This is my English translation of the article originally published in Geek Times.
A couple of years ago I purchased esp8266, a cheap Wi-Fi chip with full TCP/IP stack and micro controller capability manufactured by Espressif. My idea was to build something useful for my home using this controller. Such features as Wi-Fi connectivity, small size, enough inputs / outputs and ease of programming make esp8266 a perfect controller for enabling home automation. I eventually decided to build a home weather station.
Basic system requirements:
- Remote view of data being analyzed
- Remote control
- Display for real-time data view
- Ease of connectivity and USB charging
- Data transmission to home server for collection of insights, data visualization and more
- Scalability of connected sensors
- Simultaneous use of many weather sensors
My first step was to find existing systems I could use for a prototype. As I explored available systems I understood none of them would meet my requirements either because of the closed code or because they charge extra fees for letting you get advantage of all features you need. Therefore, I chose to invent my own bicycle. To take my project from the ground up, I had to deploy software and hardware first. I bought the following components on eBay:
- NodeMCU board
- LCD TFT Display 320х240 based on ILI9340C
- DHT22 sensor
- BMP180 sensor
- Prototyping boards (5х7 см)
- Micro USB chip
For software development I chose a simple PHP + MySQL stack based on Raspberry PI and deployed to home server. Its advantage over Cloud services is system stability in case of black-out or disconnection. Although I had to program back-end for data storage and processing, I was excited to do so! Arduino IDE fitted with an esp8266 module was chosen as a programming environment, check out details here.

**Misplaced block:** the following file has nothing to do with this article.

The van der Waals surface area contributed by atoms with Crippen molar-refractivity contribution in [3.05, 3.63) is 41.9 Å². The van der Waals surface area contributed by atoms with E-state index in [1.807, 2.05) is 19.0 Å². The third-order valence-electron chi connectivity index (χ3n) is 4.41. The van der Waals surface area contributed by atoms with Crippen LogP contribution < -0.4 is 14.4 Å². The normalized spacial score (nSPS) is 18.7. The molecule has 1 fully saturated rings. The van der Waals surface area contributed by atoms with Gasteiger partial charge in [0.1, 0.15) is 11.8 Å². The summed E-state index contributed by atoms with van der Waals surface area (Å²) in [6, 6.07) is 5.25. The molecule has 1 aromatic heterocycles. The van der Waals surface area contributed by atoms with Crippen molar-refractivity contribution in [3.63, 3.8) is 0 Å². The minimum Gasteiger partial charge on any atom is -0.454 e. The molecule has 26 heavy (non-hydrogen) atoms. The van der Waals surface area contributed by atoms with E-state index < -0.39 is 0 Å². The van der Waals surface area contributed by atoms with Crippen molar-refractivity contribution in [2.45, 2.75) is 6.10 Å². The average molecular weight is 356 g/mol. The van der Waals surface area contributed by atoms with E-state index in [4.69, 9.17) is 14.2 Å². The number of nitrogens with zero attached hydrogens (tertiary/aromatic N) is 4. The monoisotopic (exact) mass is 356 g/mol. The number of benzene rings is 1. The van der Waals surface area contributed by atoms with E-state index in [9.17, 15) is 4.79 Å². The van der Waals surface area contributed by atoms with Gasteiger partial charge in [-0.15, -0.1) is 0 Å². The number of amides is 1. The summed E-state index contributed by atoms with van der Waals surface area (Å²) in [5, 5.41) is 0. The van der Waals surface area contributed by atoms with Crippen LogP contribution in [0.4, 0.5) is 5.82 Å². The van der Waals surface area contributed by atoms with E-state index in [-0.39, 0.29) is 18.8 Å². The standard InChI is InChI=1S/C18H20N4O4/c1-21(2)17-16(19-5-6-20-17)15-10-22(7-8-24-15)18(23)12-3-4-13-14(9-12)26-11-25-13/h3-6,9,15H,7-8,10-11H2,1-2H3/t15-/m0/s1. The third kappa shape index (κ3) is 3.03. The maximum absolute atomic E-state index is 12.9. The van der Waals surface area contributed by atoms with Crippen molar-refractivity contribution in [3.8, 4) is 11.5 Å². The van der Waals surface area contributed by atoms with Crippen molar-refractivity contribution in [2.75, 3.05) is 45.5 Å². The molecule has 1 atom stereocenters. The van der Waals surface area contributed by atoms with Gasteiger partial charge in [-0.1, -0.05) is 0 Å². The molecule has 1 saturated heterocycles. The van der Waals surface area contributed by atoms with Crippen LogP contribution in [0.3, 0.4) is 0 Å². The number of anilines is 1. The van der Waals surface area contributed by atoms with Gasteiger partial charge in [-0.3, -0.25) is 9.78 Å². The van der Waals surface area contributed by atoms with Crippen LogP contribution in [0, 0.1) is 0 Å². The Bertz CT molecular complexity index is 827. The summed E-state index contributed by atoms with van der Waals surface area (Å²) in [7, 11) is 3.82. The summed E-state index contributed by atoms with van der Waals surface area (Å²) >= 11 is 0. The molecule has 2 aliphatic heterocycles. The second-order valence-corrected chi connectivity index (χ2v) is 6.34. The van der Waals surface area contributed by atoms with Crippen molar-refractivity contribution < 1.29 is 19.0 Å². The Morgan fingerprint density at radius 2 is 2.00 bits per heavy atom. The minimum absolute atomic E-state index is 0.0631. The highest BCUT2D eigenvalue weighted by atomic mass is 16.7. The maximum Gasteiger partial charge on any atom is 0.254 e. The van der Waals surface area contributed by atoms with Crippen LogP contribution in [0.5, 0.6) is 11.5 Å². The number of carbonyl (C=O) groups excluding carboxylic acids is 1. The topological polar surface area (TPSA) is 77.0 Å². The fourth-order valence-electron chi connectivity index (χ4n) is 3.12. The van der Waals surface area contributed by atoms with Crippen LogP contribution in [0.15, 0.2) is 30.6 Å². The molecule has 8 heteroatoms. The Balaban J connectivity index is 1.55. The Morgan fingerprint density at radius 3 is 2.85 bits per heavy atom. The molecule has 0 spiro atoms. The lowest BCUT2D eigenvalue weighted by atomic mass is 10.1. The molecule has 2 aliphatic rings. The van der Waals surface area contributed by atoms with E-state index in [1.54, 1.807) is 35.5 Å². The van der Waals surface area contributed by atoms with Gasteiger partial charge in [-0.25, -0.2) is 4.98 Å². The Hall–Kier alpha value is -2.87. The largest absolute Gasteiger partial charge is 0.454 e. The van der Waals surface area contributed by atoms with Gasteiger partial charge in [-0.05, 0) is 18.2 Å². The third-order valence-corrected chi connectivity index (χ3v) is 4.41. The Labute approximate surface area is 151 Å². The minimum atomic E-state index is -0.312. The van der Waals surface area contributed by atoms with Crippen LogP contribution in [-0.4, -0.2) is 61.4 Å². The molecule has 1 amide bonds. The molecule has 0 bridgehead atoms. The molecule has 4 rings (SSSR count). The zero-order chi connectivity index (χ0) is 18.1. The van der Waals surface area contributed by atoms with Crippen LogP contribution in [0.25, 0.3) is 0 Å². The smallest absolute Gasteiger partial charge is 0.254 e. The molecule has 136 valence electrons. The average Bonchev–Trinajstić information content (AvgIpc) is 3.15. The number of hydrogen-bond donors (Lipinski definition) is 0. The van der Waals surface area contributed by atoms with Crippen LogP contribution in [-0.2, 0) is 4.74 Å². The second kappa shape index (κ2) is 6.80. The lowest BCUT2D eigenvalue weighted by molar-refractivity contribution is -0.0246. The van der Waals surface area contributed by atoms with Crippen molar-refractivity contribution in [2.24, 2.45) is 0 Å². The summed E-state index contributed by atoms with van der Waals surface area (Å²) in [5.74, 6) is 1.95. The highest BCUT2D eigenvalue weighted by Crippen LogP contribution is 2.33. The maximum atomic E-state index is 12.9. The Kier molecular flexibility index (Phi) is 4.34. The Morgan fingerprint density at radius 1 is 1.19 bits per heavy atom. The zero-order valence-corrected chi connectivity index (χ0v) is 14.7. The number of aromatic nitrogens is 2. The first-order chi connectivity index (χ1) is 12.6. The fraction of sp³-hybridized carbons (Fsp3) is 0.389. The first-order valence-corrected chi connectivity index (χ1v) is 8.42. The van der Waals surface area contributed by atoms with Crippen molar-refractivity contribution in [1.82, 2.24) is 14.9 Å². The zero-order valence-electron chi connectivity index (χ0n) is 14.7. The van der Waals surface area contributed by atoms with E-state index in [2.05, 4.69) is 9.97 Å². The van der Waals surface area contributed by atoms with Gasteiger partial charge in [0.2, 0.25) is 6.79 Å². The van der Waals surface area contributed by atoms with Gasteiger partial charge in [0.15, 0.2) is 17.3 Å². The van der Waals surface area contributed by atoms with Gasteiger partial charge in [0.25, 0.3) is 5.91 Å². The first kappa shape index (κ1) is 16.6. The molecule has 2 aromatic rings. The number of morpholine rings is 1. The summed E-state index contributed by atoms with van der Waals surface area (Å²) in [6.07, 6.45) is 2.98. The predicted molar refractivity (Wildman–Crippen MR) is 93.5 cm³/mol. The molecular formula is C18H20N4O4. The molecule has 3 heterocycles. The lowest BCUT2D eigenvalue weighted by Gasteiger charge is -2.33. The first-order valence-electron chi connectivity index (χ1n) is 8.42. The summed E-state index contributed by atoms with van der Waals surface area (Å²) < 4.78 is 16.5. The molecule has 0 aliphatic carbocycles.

My plan A was to program everything in Lua (nodemcu), but I had to refuse from it because I'd run out of memory each time I uploaded sketches. For data exchange between Raspberry and my weather station I chose JSON.
I used standard methods of sensor connection to module and found relevant libraries here:
- DHT22 — learn.adafruit.com/dht
- BMP180 — github.com/iot-playground/Arduino/tree/master/external_libraries/SFE_BMP180
- TFT LCD — github.com/gnulabis/UTFT-ESP8266
This library was helpful, too.
Here're additional sensors you can connect and configure for data collection and analysis:
- Lighting monitoring module — BH1750 — github.com/kmaximv/BH1750
- Real-time module — RTC DS1307 — learn.adafruit.com/ds1307-real-time-clock-breakout-board-kit/overview
- Temperature and humidity modules — SHT21 — github.com/enjoyneering/HTU21D
Right now I'm waiting to receive MHT-Z19 CO2 sensor to monitor CO2 level in the air (indoor and outdoor). Once I've got it, I'm going to extend weather parameters I'm tracking at home.
After several iterations of code bug fixing and prototyping I was ready to assemble my home weather station.
At first, I made a display opening in a plastic box:
Then I embedded the display inside along with a hardware board, module and sensors. Reset button was deployed, too.
I made holes in the front plates of the box for sensors ventilation and power connectors.
I deployed a remote control in the module firmware using a web server. It allowed me to set up and configure the device with regards to:
- Wi-Fi network to connect to
- Sensors to be used
- Real-time module setup
- Data view from connected servers
- Sensors to be reloaded, etc
I used responsive design to control my weather station remotely from a smartphone. Built-in pages don't have any external dependencies, all styles and scrips are being stored in modules memory.
I also created a basic website to view a list of connected modules, generated data and graphs and deployed it to Raspberry.
What is yet to be deployed?
- NTP time sync
- In-module data aggregation in case of disconnection
- Authentication on data viewer server
- Sensors connection to certain users
- Data visualization
- Outdoor sensor
- Relay control
- Ability to generate data from door / window open sensors
- Making changes to generated data for analysis of in-box sensors.
Feel free to view the project code on GitHub.
And have you experimented with DIY home automation? Please share your experience as a comment below or send us a tweet to @Intersog!